A few months ago when I interviewed Ross Tisnovsky, vice president of research for Everest Group, about cloud computing, he mentioned an interesting cloud concept he called operations-as-a-service. While software-as-a-service and platform-as-a-service seem like no-brainers for many companies, the infrastructure-as-a-service layer of the cloud stack is more problematic, Tisnovsky told me. He said:
Because if you want to carve an application out of your infrastructure, an application with the operating system and hardware underneath it, and you want to put it in the cloud, you're going to have a significant problem with integration, with privacy, with security, with regulations and with data management.
A logical solution to these issues, he said, was for service providers to deliver infrastructure management from the cloud while clients' data and hardware remain on-premise. As Tisnovsky described it, clients could be charged directly per server, per terabyte of storage, per any measure of output. They'd pay based upon their consumption. Like other cloud solutions, it offers scalability, flexibility and predictable pricing. Yet it "is largely missed by suppliers and buyers today," he said.
This may be where Intel is going with its Intel Hybrid Cloud. According to MSPmentor, Intel plans to partner with companies offering security, storage and remote management and monitoring. Those partners will remotely manage the servers (which will incorporate Intel technology, of course) via software. It's already lined up five partners, which it announced at the Microsoft Worldwide Partner Conference. (Microsoft isn't officially one of them. At least not yet.)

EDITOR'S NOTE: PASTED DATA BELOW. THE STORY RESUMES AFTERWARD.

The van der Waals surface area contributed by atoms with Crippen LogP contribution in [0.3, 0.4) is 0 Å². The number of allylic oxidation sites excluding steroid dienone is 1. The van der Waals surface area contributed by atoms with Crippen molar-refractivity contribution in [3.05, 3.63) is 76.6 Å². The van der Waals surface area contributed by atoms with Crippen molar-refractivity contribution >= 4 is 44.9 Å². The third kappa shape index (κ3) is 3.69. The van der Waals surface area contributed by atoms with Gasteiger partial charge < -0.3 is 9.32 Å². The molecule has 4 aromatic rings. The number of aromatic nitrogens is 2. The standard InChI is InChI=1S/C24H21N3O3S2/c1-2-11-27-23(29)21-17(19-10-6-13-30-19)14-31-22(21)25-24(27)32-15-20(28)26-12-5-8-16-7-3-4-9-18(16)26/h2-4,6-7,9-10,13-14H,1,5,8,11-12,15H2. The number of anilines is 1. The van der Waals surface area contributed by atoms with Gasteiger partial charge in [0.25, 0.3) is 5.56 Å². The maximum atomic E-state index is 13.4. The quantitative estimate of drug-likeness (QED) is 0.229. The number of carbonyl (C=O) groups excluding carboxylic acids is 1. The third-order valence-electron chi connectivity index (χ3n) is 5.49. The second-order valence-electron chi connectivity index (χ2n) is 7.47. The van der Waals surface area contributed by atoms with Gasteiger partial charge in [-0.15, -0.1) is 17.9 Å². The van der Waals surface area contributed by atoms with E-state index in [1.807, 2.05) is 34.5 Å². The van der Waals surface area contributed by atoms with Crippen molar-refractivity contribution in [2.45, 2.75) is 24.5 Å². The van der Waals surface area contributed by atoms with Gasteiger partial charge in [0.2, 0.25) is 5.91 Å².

During the same conference, Microsoft introduced an Azure appliance, which will allow Microsoft to remotely update and issue patches for its software via its Azure cloud computing platform. According to a Seattle Times story, eBay has signed up as a beta partner for the appliance. The story quotes Bob Muglia, president of Microsoft's Servers and Tools business:
People wanted what we were doing with Azure and to allow them to run it in partners' databases and client databases.
An earlier MSPmentor report described the Intel Hybrid Cloud's three components:
Depending on service providers' business models and customers' needs, the Intel Hybrid Cloud can also incorporate custom applications and services.
As Ars Technica reports, Intel is bullish on the cloud. The chipmaker attributed a good chunk of its record earnings in 2010's Q2 to strong demand from cloud providers purchasing more Xeon servers.